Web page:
ComEd’s Much-Watched Bronzeville Microgrid Wins Key Backing

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Chicago’s much-watched Bronzeville microgrid has scored a key win with an administrative law judge recommending that state regulators okay the Commonwealth Edison project.

Countering objections from the state attorney general, Administrative Law Judge Jessica Cardoni found the plant to be “prudent and reasonable” in a proposed order filed with the Illinois Commerce Commission last week.

The recommendation comes as the microgrid industry awaits a February 28 vote by the commission on one of the largest and most sophisticated utility microgrid projects planned in the U.S. (Case 17-0331).

Ken Horne, energy director for Navigant Consulting, described the administrative law judge’s recommendation as “a big step forward for the industry and a further sign of warming interest toward microgrids as a possible better mousetrap for serving customer distribution needs.”

The Exelon subsidiary seeks cost recovery to build the $29.6 million demonstration microgrid, designed to advance understanding of how microgrids can improve customer service.

The Bronzeville microgrid has captured industry attention as a test case both in terms of technology and regulation.

First, ComEd plans to demonstrate the practice of microgrid clustering – connecting one microgrid to another – a cutting edge approach expected to take hold as more microgrids are developed.

In addition, the proceeding grapples with issues surrounding the utility role in microgrid development, which is largely still undefined in the United States and open to controversy. At issue is who pays for utility microgrids and what part the competitive market plays in their development.

The attorney general’s office opposes ComEd’s plan to recover the Bronzeville microgrid’s costs — $25 million after federal grants are applied. The utility wants to spread the costs among the its 3.9 million customers. The attorney general argues it is unfair for all customers to pay for the microgrid, saying the facility will only directly service 1,060 customers.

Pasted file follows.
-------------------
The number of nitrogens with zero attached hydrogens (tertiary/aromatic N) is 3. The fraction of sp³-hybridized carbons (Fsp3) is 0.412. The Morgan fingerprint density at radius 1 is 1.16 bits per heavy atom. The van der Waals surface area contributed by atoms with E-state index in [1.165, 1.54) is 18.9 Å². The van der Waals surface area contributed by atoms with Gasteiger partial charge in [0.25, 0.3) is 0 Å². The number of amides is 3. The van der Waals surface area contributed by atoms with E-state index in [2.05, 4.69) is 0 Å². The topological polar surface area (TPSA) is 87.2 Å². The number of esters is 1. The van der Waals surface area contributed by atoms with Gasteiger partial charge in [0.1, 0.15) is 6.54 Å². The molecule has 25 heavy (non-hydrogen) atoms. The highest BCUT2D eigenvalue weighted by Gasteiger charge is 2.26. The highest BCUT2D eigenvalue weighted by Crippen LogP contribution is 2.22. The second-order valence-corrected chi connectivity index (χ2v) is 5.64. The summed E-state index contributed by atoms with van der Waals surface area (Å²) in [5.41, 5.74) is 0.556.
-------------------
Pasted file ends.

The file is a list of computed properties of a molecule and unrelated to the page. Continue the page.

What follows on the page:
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But the administrative law judge disagreed, arguing that lessons learned from the test microgrid will benefit all of ComEd’s 3.9 million customers, as well as others in Illinois and across the country.”

Information derived from the Bronzeville microgrid “will benefit every customer that takes electric delivery service in an increasingly complicated distribution-system environment,” Cardoni wrote.

Warming toward Bronzeville microgrid

The proceeding has drawn the attention of a range of energy players, who have weighed in before the commission. Some who argued against the Bronzeville microgrid early in the proceeding have since softened their position based on modifications to the plan made by ComEd.

The Environmental Defense Fund and Citizens Utility Board, an Illinois consumer group, are among those who now back the Bronzeville microgrid. The two organizations withdrew objections after ComEd agreed to work with them during Bronzeville’s second phase to develop a pilot tariff for microgrid services. The tariff would allow non-utility third parties to develop and manage microgrids.

ComEd also won their backing after prioritizing the project’s study of renewable integration onto the distribution grid.

The Illinois Competitive Energy Association, which represents competitive retail suppliers, also said it can support the project if the utility adopts certain competitive bidding and procurement procedures. Among other things, the association wants the utility to treat energy storage as it would generation – bidding for it competitively and allowing third party ownership.